After the failure of a bid to overturn approval for a 22-turbine wind farm, organisations call for better wild land protection – and greater clarity
Plans for the Creag Riabhach wind farm, planned to be sited on designated wild land near Altnaharra, were approved by the Scottish government in October 2016. Despite more than 200 objections being lodged against it, Highland Council officers recommended that the application be approved.
The wind farm will have a generating capacity of 72.6MW – enough to power 36,000 homes – and save an estimated 66,000 tonnes of CO2 a year. In addition, the government claimed that the development would generate over £9m in community benefit.
However, objectors point out that views from iconic mountains such as Ben Loyal, Foinaven, Arkle, Ben Klibreck and Ben Hope will be affected by the development. Five of the planned turbines actually stand within a designated Wild Land area.
A bid by estate owner Anders Povlsen to overturn approval for the scheme has failed. Yesterday’s Court of Session ruling over the judicial review taken out by Wild Land Ltd, against the Creag Riabhach wind farm, concluded that “the petitioners’ position appears to be that no windfarm development whatsoever should be allowed on designated wild land areas. That may be, but that is a political decision and not one for the courts.”

The John Muir Trust calls for greater clarity on Wild Land Areas

In a statement, the John Muir Trust (JMT) said that they believe this controversy demonstrates the political case for bringing the level of protection for Scotland’s 42 Wild Land Areas into line with National Scenic Areas and National Parks.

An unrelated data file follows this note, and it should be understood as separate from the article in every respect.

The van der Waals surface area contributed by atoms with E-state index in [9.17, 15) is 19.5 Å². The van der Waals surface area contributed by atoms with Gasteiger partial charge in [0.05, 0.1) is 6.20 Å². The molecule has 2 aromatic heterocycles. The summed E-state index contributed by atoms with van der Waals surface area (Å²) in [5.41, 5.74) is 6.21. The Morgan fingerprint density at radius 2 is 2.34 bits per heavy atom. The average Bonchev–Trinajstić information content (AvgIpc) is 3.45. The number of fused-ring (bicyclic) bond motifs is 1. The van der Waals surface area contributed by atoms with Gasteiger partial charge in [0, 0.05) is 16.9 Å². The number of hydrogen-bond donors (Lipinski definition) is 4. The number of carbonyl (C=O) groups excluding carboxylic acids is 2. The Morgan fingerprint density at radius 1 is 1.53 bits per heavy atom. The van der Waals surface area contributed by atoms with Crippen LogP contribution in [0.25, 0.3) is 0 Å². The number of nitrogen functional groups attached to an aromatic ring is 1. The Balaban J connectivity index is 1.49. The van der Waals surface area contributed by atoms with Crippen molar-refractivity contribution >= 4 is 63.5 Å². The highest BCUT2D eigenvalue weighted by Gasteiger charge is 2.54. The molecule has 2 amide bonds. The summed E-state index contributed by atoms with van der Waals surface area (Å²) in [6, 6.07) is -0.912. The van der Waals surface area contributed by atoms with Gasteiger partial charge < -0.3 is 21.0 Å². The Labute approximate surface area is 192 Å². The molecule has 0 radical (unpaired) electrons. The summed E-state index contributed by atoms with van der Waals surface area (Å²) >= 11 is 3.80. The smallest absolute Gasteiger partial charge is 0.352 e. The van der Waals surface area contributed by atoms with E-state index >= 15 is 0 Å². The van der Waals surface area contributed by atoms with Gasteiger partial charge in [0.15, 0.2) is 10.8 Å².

The Wild Land Areas map was published by Scottish National Heritage in 2014 and was promised ‘significant protection’ in government planning policy. Although a number of wind farm proposals on wild land have been turned down since then, last year’s approval of Creag Riabhach has led to uncertainty over the status of the Wild Land Areas map.
Andrew Bachell, Chief Executive of the John Muir Trust said: “Although we were not part of this legal case, we were among the organisations which objected to the 22-turbine wind farm, which will extend into Wild Land Area 37.
“We were surprised and disappointed by the original decision, not least because it seemed to fly in the face of eight previous decisions by the Scottish Government to reject major energy developments affecting Wild Land Areas.
“We would now ask the Scottish Government to use the forthcoming Planning Bill to bring consistency and clarity into the decision-making process by bringing Wild Land Areas into line with National Scenic Areas where major wind farms are deemed ‘unacceptable’ in Scottish Planning Policy.
“The current ambiguity in the status of Wild Land Areas devours time and money, and can involve councils, planning officials, energy companies, conservation organisations, government ministers, government agencies, lawyers and judges deliberating over a single application.
“Stronger protection would also be in tune with public opinion – a recent Scotland-wide YouGov poll found that 80 per cent agree or strongly agree that Wild Land Areas should be protected, with only 5 per cent opposed.”

Mountaineering Scotland demands absolute protection of wild land

Mountaineering Scotland CEO David Gibson said: “While we respect the decision of the court, the decision of the Minister to approve this wind farm will render an extraordinary, world-renowned, wild and open landscape completely ordinary.
“This outcome emphasises why the Scottish government must change its present policy. Wild land areas must get the same absolute protection as National Scenic Areas and National Parks. Time is running out for Scotland’s most precious natural asset – its landscape – as more and more wild land is eroded by development.
“The irony is that there is no need for the Creag Riabhach development – there is already enough operational and consented capacity to meet the Scottish Government’s generation target.”
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